Between Dog and Wolf

Sasha Sokolov (Author) Alexander Boguslawski (Translator)
Available

Description

Sasha Sokolov is one of few writers to have been praised by Vladimir Nabokov, who called his first novel, A School for Fools, "an enchanting, tragic, and touching book." Sokolov's second novel, Between Dog and Wolf, written in 1980, has long intimidated translators because of its complex puns, rhymes, and neologisms. Language rather than plot motivates the story--the novel is often compared to James Joyce's Finnegans Wake--and time, characters, and death all prove unstable. The one constant is the Russian landscape, where the Volga is a more-crossable River Styx, especially when it freezes in winter. Sokolov's fiction has hugely influenced contemporary Russian writers. Now, thanks to Alexander Boguslawski's bold and superb translation, English readers can access what many consider to be his best work.

Product Details

Price
$14.95  $13.75
Publisher
Columbia University Press
Publish Date
December 06, 2016
Pages
296
Dimensions
5.5 X 0.8 X 8.4 inches | 0.75 pounds
Language
English
Type
Paperback
EAN/UPC
9780231181471
BISAC Categories:

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About the Author

Sasha Sokolov is the author of the novels A School for Fools (1976), Between Dog and Wolf (1980), and Astrophobia (1985) and the essay collection In the House of the Hanged (2011). Alexander Boguslawski is professor of Russian at Rollins College and the translator of Sasha Sokolov's A School for Fools (2015) and In the House of the Hanged (2011).

Reviews

A masterful feat. Boguslawski has created a discourse, or literary style, that captures Sokolov's at once folksy and fanciful, verbally playful, punning speech and is remarkably faithful to the subtleties of Sokolov's language.--Olga Matich, University of California, Berkeley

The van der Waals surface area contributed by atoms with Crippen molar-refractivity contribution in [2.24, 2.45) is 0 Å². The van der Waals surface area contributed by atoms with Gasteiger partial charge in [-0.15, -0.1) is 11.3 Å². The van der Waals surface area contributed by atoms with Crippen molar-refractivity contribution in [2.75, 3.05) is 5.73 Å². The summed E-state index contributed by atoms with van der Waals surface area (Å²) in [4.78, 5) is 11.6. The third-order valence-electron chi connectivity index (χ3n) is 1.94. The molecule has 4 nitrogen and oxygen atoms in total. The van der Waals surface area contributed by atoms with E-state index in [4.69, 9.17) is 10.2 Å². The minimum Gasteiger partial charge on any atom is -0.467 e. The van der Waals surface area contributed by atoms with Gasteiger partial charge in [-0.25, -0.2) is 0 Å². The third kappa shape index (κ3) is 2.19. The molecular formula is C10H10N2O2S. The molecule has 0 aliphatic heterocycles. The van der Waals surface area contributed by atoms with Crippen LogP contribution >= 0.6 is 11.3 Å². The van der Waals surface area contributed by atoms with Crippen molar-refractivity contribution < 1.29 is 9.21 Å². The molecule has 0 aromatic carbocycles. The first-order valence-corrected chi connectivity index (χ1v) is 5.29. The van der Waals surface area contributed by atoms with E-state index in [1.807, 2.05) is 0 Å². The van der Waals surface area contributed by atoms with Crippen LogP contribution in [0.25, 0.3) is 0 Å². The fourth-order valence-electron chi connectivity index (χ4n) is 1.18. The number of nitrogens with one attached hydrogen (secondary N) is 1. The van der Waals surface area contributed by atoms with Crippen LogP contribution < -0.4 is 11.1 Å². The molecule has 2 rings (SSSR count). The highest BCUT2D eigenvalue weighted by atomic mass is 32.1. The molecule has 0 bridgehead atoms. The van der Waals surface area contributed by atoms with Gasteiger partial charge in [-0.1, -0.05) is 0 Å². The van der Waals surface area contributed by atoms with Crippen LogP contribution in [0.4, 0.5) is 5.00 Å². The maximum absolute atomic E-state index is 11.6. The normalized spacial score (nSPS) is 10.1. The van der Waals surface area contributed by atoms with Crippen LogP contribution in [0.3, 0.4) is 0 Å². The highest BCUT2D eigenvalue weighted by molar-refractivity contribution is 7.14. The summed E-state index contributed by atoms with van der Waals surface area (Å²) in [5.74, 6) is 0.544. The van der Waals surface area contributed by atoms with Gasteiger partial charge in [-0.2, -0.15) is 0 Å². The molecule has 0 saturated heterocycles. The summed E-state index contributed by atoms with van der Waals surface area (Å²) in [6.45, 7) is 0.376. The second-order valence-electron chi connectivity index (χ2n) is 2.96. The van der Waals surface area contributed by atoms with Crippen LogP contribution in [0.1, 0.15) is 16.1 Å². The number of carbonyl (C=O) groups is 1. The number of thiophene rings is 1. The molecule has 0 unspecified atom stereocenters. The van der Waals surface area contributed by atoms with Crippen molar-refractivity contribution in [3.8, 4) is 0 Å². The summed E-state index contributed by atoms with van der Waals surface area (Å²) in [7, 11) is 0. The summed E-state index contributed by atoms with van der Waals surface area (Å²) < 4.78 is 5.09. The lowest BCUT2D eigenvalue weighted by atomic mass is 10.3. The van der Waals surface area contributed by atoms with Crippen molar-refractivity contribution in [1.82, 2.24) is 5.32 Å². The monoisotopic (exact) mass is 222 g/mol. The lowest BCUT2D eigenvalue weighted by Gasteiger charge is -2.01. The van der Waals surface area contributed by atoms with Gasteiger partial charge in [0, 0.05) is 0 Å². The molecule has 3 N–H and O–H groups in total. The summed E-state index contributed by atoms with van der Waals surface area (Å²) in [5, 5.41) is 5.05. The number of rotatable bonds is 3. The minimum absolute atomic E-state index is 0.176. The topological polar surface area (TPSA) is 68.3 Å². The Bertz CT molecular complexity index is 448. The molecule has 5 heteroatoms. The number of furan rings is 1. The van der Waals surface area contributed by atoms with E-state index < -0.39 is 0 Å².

Sasha Sokolov's Between Dog and Wolf, delivered in Alexander Boguslawski's masterful translation, comprises a daring act of immersion into the depths of language that results in semantic spasms of the great Russian literary body. The highly experimental novel, which unquestionably belongs to the highest literary ranks, announces the twilight of the novelistic tradition, but already eagerly awaits its imminent dawn.--Nariman Skakov, Stanford University
Sokolov is one of those rare novelists whose primary concern is the praise and exploration of a language rather than the development of a position. In this, he is in the line of Gogol, Lermontov, Nabokov.--David Remnick, Washington Post
One of the great living Russian writers.--Flavorwire
Intricate and rewarding--a Russian Finnegans Wake.--Vanity Fair
One feels the caliber and creativity of the original. This is a riot of language, invaluable for scholars and fascinating to the curious.--Publishers Weekly